Are you getting emails? Block them. Did they make a secondary account? Block that. Did they make 69 accounts over multiple email providers and rotate through the accounts to try and talk to you? By the way, yes, that happened. You block them all and you report them. You keep doing this.

Put their emails in your comment blacklist. Don’t dismiss this. If you use Jetpack contact forms, you can use the blacklist to block them from that. IP block if you have to, though I don’t recommend that. Do what you can stop them from getting to you. If you can’t turn off comments (like I did here), then I recommend requiring all first-time comments be approved, and using the Comment Probation plugin.

What about social media? If they’re ‘friends,’ I recommend you unfollow and possibly mute. There are people in WordPress whom I’ve muted, because we don’t get along and will argue about everything. It’s not worth it to fight, so I block and I mute very fast. This is for my own sanity because emotional attacks hurt worse.

It someone calls you names, it hurts. If someone attacks your choices, it hurts. Well when someone continues to belabor a point, argue past the point of sense, and absorb hours of your time, they’re hurting you. You are allowed to ask them to stop and leave you alone. Of course, this doesn’t often work.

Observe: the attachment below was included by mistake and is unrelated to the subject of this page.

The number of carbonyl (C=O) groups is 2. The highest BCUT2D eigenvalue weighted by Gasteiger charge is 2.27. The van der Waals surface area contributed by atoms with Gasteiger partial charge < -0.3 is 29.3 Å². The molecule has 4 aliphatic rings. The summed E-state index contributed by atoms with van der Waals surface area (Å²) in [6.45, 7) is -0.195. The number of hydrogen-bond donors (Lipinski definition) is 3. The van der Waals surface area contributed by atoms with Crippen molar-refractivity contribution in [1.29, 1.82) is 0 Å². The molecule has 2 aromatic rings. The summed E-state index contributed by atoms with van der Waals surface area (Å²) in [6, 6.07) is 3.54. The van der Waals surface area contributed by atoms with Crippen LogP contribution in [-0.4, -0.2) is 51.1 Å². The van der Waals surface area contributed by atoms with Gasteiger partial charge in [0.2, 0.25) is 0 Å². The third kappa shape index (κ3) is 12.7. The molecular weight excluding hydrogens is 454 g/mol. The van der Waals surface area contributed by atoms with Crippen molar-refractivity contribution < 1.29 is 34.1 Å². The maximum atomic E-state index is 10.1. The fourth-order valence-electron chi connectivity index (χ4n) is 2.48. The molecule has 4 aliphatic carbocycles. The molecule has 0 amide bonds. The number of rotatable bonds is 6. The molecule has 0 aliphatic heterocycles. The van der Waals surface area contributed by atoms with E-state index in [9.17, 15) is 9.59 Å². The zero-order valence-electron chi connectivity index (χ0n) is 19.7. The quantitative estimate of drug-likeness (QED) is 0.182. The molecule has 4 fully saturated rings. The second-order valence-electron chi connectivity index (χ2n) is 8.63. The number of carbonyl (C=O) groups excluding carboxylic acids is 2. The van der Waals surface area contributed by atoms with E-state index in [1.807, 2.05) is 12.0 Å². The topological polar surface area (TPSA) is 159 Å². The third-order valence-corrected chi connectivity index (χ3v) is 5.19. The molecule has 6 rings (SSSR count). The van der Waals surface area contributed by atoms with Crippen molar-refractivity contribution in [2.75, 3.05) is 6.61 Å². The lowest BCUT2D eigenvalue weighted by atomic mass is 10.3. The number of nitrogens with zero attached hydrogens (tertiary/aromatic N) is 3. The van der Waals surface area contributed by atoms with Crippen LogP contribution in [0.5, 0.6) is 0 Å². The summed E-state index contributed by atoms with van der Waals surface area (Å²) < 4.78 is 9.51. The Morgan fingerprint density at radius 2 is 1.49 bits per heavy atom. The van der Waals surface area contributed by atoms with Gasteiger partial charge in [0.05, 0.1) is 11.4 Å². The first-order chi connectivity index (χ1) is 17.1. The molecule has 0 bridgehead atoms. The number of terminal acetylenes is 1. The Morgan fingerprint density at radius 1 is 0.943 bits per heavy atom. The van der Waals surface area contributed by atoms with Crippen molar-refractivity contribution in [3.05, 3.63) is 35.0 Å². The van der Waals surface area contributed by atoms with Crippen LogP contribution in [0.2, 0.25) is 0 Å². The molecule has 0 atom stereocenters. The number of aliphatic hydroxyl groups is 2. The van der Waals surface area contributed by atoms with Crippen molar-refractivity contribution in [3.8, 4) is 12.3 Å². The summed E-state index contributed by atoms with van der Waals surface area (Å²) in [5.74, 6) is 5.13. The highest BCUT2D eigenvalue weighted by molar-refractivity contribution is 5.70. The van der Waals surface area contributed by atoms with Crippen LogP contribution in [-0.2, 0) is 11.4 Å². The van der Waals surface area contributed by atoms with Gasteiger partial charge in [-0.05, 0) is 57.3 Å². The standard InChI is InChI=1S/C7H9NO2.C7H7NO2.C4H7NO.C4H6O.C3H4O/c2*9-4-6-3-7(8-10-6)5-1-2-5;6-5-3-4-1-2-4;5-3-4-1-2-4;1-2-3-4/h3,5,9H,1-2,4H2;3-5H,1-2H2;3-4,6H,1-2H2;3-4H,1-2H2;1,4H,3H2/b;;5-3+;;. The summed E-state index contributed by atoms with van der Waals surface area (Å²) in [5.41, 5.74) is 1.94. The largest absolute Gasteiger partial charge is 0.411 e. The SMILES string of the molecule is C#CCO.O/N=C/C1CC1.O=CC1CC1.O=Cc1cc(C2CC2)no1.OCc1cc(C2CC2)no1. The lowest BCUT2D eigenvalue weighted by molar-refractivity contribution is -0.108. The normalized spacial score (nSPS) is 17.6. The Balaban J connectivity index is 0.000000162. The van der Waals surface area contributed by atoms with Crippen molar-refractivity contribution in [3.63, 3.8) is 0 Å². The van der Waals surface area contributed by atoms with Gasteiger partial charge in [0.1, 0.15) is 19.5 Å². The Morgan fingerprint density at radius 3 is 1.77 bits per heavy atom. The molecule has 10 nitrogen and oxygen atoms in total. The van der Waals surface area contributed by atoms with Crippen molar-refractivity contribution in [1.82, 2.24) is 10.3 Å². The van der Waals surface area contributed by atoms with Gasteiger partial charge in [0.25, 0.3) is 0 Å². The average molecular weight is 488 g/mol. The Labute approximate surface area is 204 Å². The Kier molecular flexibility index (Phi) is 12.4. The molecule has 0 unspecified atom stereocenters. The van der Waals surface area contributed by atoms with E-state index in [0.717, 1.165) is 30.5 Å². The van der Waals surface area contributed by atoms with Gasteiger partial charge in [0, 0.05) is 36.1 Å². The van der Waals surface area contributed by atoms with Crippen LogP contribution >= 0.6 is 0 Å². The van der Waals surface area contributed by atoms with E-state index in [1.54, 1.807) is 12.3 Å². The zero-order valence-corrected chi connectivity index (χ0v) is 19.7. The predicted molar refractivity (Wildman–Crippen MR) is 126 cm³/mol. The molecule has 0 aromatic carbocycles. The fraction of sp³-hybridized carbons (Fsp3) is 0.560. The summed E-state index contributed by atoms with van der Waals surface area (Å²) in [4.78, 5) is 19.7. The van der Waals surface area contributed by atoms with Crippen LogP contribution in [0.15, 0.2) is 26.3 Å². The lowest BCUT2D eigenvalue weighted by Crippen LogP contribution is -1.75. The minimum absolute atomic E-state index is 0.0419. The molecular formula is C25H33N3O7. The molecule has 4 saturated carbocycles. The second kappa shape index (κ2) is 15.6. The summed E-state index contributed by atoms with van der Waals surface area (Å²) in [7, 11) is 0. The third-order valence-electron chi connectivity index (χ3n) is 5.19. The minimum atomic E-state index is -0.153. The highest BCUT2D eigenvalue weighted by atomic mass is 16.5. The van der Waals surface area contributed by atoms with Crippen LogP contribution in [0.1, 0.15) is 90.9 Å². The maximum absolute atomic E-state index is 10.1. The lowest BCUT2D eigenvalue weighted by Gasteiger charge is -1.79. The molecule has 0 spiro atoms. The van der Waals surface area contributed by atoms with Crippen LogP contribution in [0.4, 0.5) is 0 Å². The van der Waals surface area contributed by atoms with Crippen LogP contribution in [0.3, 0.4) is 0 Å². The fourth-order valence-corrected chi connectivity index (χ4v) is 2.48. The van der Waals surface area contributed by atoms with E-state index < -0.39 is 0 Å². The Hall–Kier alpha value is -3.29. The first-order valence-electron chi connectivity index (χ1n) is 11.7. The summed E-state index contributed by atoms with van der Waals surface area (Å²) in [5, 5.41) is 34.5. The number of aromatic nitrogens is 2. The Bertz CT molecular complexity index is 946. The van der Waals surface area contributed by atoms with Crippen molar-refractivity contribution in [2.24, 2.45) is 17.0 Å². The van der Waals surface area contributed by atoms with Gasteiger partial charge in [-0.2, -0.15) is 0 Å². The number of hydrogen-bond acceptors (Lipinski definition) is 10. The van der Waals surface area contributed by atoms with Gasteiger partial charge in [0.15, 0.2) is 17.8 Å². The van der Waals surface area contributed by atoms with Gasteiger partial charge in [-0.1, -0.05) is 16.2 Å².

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The Warning Signs The Warning Signs

As many people will tell you, asking someone to stop, even a simple “I don’t want to continue this conversation here, please email X,” can result in unexpected explosions. This is an escalation in behaviour, as someone is demonstrating a distinct lack of respect for you, and human decency. Usually this is because they’re hurt too and lashing out, and it’s hard for people to look past that.

Bear in mind, a threat doesn’t just mean “You better not walk down a dark alley alone” — and yes, someone said that once. Sometimes a threat is “I sent a package to your office.” Now, I bet nearly every non-male reading this just nodded. For those of you who didn’t, let me elaborate.